Positive outlook despite slowdown in early 2024

Global Real Estate Perspective May 2024

All three global regions registered cooling industrial fundamentals during Q1 2024, with a recovery in demand anticipated to begin in the second half of 2024. While absorption figures fell sharply over the quarter in the U.S. and Asia Pacific, both noted an increase in inquiries. Rental growth in all three regions remained positive, albeit at a slowing pace.

Ongoing geopolitical tensions have impacted shipping activity in EMEA and Asia Pacific, while climate-related disruptions were evident in the Panama Canal. East Coast port markets in the U.S. are also dealing with the aftermath of the bridge collapse in Baltimore, which will shift sea cargo volumes to nearby ports in the short term while wreckage is cleared and a temporary shipping lane is created. Shifting supply chain trends will continue to affect all three regions as nearshoring continues, with some European manufacturers opting to move operations to the U.S. or Mexico due to the lower cost of power. Futureproofing efforts will support industrial activity for high-quality space, as available supply that is ESG compliant and has reliable, renewable energy is limited across logistics markets globally. Occupiers are opting to lease Class A space to meet future needs for their operations while looking to invest in critical areas such as technology integration and automation.

This article is part of JLL’s Global Real Estate Perspective

Future trends: Shifting supply chains and sustainability set to be enduring themes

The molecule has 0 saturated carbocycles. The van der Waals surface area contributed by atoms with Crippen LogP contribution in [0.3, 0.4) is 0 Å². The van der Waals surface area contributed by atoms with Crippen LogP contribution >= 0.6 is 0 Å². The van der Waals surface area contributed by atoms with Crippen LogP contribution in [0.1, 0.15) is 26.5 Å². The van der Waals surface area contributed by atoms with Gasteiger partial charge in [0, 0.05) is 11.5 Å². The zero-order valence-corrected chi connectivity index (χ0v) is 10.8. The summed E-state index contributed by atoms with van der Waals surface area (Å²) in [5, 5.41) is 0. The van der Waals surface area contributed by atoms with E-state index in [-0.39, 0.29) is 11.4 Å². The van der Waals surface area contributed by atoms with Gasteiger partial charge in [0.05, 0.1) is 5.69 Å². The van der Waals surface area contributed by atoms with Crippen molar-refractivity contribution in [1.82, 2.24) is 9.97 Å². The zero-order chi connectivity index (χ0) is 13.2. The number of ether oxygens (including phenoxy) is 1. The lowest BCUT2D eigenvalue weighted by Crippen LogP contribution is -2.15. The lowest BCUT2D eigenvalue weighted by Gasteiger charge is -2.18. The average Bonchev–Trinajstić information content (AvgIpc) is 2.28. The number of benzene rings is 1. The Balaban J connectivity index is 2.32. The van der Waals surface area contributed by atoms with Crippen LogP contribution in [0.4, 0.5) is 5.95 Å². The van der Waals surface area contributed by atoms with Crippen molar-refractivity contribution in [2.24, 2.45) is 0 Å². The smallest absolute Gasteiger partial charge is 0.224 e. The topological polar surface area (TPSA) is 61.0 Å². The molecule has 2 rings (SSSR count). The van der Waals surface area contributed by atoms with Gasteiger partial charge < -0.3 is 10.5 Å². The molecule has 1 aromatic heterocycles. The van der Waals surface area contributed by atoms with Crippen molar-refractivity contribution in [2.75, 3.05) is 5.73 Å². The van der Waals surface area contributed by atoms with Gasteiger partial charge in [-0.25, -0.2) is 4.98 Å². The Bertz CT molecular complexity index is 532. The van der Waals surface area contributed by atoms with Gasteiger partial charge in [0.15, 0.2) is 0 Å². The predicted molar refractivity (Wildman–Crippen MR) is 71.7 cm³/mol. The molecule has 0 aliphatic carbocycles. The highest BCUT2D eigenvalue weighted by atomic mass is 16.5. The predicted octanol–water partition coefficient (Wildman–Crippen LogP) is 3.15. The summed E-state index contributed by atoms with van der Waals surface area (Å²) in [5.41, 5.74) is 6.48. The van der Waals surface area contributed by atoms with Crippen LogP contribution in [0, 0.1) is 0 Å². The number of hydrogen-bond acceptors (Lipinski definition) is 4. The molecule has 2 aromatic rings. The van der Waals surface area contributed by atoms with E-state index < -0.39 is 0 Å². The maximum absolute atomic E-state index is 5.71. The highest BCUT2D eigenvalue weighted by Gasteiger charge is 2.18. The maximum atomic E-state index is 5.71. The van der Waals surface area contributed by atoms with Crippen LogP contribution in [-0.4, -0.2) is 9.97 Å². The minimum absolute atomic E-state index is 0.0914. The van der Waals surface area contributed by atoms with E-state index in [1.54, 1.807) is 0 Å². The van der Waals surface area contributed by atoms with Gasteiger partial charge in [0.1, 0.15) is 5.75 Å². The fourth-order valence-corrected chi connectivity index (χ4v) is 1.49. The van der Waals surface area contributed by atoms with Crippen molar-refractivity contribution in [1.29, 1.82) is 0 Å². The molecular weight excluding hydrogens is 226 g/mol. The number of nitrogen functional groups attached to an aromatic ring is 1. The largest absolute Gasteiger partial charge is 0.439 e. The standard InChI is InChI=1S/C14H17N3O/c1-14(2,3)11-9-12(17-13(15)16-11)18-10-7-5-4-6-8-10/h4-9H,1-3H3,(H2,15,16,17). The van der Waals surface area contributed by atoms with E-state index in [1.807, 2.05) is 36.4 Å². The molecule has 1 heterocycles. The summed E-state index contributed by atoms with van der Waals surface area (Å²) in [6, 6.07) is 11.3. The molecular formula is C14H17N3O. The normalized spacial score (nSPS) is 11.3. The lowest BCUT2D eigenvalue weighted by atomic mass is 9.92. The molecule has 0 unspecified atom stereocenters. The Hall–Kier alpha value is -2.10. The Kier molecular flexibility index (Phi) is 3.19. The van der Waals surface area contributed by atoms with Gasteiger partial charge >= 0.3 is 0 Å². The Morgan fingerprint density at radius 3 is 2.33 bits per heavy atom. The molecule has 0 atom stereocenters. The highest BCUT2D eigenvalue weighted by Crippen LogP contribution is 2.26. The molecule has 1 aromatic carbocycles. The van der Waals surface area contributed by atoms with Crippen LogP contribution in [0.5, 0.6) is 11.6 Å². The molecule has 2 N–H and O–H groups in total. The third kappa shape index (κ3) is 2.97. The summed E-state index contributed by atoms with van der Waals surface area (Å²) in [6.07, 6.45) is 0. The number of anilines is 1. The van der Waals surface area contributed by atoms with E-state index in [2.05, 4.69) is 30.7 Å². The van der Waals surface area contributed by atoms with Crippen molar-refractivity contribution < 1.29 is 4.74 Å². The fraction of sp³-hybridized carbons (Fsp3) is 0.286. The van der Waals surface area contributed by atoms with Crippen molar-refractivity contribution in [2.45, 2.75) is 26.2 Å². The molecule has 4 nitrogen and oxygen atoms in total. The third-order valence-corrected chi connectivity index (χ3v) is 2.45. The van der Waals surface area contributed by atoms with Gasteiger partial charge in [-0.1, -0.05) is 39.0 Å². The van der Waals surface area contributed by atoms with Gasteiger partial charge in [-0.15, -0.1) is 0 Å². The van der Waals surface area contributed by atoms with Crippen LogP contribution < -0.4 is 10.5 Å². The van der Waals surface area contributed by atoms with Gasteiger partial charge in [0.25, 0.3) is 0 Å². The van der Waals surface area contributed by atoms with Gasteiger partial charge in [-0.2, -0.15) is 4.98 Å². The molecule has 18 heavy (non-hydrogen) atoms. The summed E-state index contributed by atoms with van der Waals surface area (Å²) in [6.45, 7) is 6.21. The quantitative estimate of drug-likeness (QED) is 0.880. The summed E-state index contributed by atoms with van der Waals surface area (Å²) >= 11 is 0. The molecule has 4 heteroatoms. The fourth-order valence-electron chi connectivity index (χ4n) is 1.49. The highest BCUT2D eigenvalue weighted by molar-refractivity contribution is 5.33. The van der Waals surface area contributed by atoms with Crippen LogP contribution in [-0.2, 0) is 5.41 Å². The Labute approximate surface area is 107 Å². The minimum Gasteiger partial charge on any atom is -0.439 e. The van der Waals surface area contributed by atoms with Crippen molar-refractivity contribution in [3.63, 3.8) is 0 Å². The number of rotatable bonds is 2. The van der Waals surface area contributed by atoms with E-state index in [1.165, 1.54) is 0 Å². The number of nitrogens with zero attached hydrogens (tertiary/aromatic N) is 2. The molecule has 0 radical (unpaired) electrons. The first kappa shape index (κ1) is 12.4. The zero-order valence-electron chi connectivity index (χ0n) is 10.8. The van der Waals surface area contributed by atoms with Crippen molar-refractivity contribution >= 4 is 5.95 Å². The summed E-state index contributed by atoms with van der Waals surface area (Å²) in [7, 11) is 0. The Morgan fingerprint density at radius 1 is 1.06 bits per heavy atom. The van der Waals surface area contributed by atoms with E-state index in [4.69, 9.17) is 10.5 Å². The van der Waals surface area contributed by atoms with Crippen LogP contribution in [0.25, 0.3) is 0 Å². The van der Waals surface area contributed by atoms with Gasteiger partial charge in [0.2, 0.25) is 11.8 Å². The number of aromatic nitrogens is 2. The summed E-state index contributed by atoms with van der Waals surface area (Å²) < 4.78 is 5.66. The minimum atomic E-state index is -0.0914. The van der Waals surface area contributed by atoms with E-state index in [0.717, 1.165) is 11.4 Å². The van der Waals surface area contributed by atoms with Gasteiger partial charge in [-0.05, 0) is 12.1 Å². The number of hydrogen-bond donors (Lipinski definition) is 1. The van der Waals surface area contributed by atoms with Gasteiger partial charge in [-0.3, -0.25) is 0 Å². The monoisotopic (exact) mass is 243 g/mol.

Short-term: While the year started off slower than anticipated, the second half of 2024 is anticipated to gain momentum in occupier transactions. Global e-commerce sales are forecast to achieve year-over-year revenue growth of almost 9%, surpassing a record-breaking $6.3 trillion figure in 2023. Supply chains will continue to shift in the post-pandemic world as occupiers aim for more localized distribution networks. All three regions will feel the impacts of shipping routes that have been affected by both geopolitical tensions and climate-related hurdles. Slowing new construction will also be evident across regions for a variety of reasons including elevated land prices, construction costs and a lack of available labor.

Long-term: Logistics demand will be driven by sustainability initiatives across regions, with the U.S. in particular seeing marked growth in the renewable energy sector. Existing manufacturing stock is quite aged compared to warehouse and distribution space, leading to a surge in new manufacturing construction in the U.S., while the focus will tilt to retrofitting existing buildings to meet manufacturing demand in many other major markets given the lack of available land. Rapid advancements in automation and technology will also contribute to requirements for futureproofed industrial buildings as some occupiers utilize new technology for tasks such as picking, sorting and packaging, which in turn is increasing demand for specialized facilities.